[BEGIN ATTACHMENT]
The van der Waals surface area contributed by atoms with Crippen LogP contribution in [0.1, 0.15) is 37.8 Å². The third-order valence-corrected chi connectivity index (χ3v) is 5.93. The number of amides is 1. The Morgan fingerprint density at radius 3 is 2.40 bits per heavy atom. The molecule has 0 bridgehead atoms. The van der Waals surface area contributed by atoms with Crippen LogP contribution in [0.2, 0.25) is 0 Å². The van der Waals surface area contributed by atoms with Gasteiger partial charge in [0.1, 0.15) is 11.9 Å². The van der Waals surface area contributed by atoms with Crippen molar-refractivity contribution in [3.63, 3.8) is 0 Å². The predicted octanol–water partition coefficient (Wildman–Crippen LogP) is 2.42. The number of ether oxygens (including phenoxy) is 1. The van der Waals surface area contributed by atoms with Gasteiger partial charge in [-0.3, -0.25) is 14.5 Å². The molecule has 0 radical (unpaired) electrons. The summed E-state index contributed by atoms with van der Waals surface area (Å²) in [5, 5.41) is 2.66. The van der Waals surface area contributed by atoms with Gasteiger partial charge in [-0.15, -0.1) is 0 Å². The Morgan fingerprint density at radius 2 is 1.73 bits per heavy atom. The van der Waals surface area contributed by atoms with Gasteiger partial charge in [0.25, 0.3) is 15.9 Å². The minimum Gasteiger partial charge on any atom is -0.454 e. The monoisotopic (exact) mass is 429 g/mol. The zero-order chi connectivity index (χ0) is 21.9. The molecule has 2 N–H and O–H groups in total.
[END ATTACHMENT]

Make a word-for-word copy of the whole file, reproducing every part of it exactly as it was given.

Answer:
The van der Waals surface area contributed by atoms with Crippen LogP contribution in [0.1, 0.15) is 37.8 Å². The third-order valence-corrected chi connectivity index (χ3v) is 5.93. The number of amides is 1. The Morgan fingerprint density at radius 3 is 2.40 bits per heavy atom. The molecule has 0 bridgehead atoms. The van der Waals surface area contributed by atoms with Crippen LogP contribution in [0.2, 0.25) is 0 Å². The van der Waals surface area contributed by atoms with Gasteiger partial charge in [0.1, 0.15) is 11.9 Å². The van der Waals surface area contributed by atoms with Crippen molar-refractivity contribution in [3.63, 3.8) is 0 Å². The predicted octanol–water partition coefficient (Wildman–Crippen LogP) is 2.42. The number of ether oxygens (including phenoxy) is 1. The van der Waals surface area contributed by atoms with Gasteiger partial charge in [-0.3, -0.25) is 14.5 Å². The molecule has 0 radical (unpaired) electrons. The summed E-state index contributed by atoms with van der Waals surface area (Å²) in [5, 5.41) is 2.66. The van der Waals surface area contributed by atoms with Gasteiger partial charge in [-0.15, -0.1) is 0 Å². The Morgan fingerprint density at radius 2 is 1.73 bits per heavy atom. The van der Waals surface area contributed by atoms with Gasteiger partial charge in [0.25, 0.3) is 15.9 Å². The minimum Gasteiger partial charge on any atom is -0.454 e. The monoisotopic (exact) mass is 429 g/mol. The zero-order chi connectivity index (χ0) is 21.9. The molecule has 2 N–H and O–H groups in total.